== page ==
The only reason the GOP seems to have existed for the past 35+ years is to act as a spoiler on any policy that affects the profitability of their benefactors.
    Take for instance the knowledge that the cries of 'drill, baby drill' can be countered by Rudolph Giuliani in the fact the United States has NOT built a new oil refinery since 1976.
    "We haven't built a refinery, I think, in 30 years."

    Something is serious FUBAR with the regulation of the financial system in the US when NO money goes into investing in REAL tangible businesses that will have to employ Americans. It is particularly disheartening to consider with all the profit the oil companies make off of the US public they see no reason to build refineries to provide long term jobs for Americans.

    35 years of BS from the banks and doing whatever the hell they wanted has eliminated anything Americans have to be proud of that "THEY HAVE BUILT WITH THEIR OWN HANDS". Whilst China builds amazing architectural marvels shown on National Geographic, bridges are collapsing in America from lack of interest. Yet this maintenance problem is not isolated to bridges, but seems to have spread everywhere (Katrina anyone).

    It makes me sick, particularly this senseless crap that is taking place tomorrow. When a government chooses to spend money IN the USA on its own citizens instead of encouraging offshoring, negligence and tax havens, and THEN people protest this, it is absolute madness.

    "In our every deliberation, we must consider the impact of our decisions on the next seven generations." Law of the Iroquois Confederacy

    by Unenergy on Mon Apr 13, 2009 at 11:01:00 PM PDT

  •  Well, if we had a 10% cap on interest rates (3+ / 0-)
    Recommended by:
    snakelass, craiger, Taunter

    the world would be different.

    Obviously, if you were in the money of lending unsecured to people you don't know and limited to charging 10% per annum, there are lots of people to whom you would not lend.

    I could live with it, but I don't rely on borrowed money.

  •  You lead, I lead, (5+ / 0-)

    we all lead.

    There is a very simple way to avoid userous interest . . . don't borrow.  You don't even have to forgo the convenience of the card . . . just pay it in full every month.

    As Micawber said to David Copperfield:

    "Annual income twenty pounds, annual expenditure nineteen pounds nineteen and six, result happiness. Annual income twenty pounds, annual expenditure twenty pounds ought and six, result misery."

    Nothing has changed . . . they still can't charge you interest on money you don't owe.

     

    •  You sound patronizing (1+ / 0-)
      Recommended by:
      danmac

      Some folks a) really don't better and b) are being lied to their face by people who will make a buck off them.

      I am absolutely sure to live well within my means, but I tell you, 1 year out of college I was a financial wreck.  If my parents didn't "bail" me out and give the opportunity to recover from my school and overenthusiastic spending by giving me an interest free loan, I would have spent probably a decade or more climbing out of that hole.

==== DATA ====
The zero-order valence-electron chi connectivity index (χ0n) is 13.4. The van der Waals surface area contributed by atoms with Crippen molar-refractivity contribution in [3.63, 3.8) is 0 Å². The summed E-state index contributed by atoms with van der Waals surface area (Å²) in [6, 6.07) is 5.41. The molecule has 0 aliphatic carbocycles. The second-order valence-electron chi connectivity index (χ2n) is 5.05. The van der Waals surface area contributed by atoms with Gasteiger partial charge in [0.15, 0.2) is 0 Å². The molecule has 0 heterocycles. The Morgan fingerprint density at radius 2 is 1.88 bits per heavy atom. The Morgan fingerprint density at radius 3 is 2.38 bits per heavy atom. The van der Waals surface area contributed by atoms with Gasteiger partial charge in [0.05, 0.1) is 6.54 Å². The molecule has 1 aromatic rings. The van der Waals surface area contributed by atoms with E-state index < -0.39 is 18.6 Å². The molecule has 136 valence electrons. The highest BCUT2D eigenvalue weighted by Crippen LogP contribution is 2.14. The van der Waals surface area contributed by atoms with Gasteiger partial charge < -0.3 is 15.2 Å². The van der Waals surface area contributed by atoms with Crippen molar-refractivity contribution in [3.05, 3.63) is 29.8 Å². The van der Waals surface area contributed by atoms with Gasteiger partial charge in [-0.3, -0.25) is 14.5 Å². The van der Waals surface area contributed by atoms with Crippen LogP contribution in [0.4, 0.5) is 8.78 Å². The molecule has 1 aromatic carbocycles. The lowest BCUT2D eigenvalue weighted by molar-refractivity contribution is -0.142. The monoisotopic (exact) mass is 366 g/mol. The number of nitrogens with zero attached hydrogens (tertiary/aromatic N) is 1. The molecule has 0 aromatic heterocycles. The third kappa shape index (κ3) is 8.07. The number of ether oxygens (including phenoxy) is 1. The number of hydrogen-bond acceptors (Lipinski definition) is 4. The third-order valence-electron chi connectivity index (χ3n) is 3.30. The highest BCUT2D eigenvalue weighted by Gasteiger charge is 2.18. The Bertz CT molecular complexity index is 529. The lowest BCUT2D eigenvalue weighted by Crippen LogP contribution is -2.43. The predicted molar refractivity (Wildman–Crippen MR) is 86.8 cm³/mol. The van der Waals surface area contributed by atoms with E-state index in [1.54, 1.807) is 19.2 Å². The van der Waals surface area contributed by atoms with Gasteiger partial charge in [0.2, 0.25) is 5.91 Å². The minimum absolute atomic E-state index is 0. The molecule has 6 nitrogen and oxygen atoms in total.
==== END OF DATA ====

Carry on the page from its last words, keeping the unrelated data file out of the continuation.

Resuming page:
Most people don't get bailed out. Some make a single mistake and are effectively screwed over for years so that the financial undead can live off their blood.

      Please temper your scorn for those who screwed up.  I hate to think we live in Dickensian times again. I thought we had improved as a society since then.

      --
      Make sure everyone's vote counts: Verified Voting

      by sacrelicious on Mon Apr 13, 2009 at 11:15:29 PM PDT

      [ Parent ]

      •  That wasn't patronizing, that was advice. (4+ / 0-)

        There was no scorn or superiority there.  Re-read the comment. It was just advice not to borrow. It's good advice. People are losing 20% of their income over their whole lives so they can buy everything 6 months earlier than they would if they waited until they could afford the purchase. I understand sometimes people have to go into debt because of health reasons or other emergencies. The advice is, if you can avoid it, don't go into debt.

    •  That's great, but (5+ / 0-)

      I had to put some medical expenses on a credit card during a time when I didn't have health insurance.  It was stuff that could not be put off, emergency stuff.

      It was quite a bit of money.

      I think I read where a majority of bankruptcies in our country happen to people who have gotten in over their head with medical expenses.

      Sometimes you don't really have a choice, which is why there were usury laws in the first place.

      William Casey "We will know that we have succeeded when everything the public believes is false"

      by Inky99 on Mon Apr 13, 2009 at 11:49:41 PM PDT

      [ Parent ]

      •  Great argument - for national health insurance (8+ / 0-)

        Major medical expenses can bankrupt someone without high interest rates.  Indeed, the face value of many major procedures would give the average person negative net worth the day he walked out of the hospital; interest only adds insult to injury.

        We may disagree on proper interest rate regulation, but I would hope we could agree that the health care payment system is preposterous.

        •  That is mentioned further in the interview (3+ / 0-)